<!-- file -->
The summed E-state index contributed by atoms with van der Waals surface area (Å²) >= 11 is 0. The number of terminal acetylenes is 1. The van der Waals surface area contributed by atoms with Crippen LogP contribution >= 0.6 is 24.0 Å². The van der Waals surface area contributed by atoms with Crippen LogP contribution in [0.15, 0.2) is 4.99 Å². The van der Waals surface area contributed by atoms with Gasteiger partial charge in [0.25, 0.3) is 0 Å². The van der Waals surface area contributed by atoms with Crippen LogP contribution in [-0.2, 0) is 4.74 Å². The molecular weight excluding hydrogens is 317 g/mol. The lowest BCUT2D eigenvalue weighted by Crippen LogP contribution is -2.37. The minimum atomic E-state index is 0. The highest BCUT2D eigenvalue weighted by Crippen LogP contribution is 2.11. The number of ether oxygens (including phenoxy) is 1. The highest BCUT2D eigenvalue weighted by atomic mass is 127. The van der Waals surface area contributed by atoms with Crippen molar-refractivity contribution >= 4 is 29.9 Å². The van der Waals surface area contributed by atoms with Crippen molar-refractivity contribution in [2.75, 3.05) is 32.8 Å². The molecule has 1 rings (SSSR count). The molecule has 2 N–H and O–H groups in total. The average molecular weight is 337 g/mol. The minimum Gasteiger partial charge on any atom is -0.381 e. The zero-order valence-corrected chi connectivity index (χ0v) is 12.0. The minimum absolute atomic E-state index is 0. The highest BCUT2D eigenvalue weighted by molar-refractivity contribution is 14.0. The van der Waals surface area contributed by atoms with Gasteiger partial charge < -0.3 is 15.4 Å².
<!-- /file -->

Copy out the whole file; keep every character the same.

The summed E-state index contributed by atoms with van der Waals surface area (Å²) >= 11 is 0. The number of terminal acetylenes is 1. The van der Waals surface area contributed by atoms with Crippen LogP contribution >= 0.6 is 24.0 Å². The van der Waals surface area contributed by atoms with Crippen LogP contribution in [0.15, 0.2) is 4.99 Å². The van der Waals surface area contributed by atoms with Gasteiger partial charge in [0.25, 0.3) is 0 Å². The van der Waals surface area contributed by atoms with Crippen LogP contribution in [-0.2, 0) is 4.74 Å². The molecular weight excluding hydrogens is 317 g/mol. The lowest BCUT2D eigenvalue weighted by Crippen LogP contribution is -2.37. The minimum atomic E-state index is 0. The highest BCUT2D eigenvalue weighted by Crippen LogP contribution is 2.11. The number of ether oxygens (including phenoxy) is 1. The highest BCUT2D eigenvalue weighted by atomic mass is 127. The van der Waals surface area contributed by atoms with Crippen molar-refractivity contribution >= 4 is 29.9 Å². The van der Waals surface area contributed by atoms with Crippen molar-refractivity contribution in [2.75, 3.05) is 32.8 Å². The molecule has 1 rings (SSSR count). The molecule has 2 N–H and O–H groups in total. The average molecular weight is 337 g/mol. The minimum Gasteiger partial charge on any atom is -0.381 e. The zero-order valence-corrected chi connectivity index (χ0v) is 12.0. The minimum absolute atomic E-state index is 0. The highest BCUT2D eigenvalue weighted by molar-refractivity contribution is 14.0. The van der Waals surface area contributed by atoms with Gasteiger partial charge < -0.3 is 15.4 Å².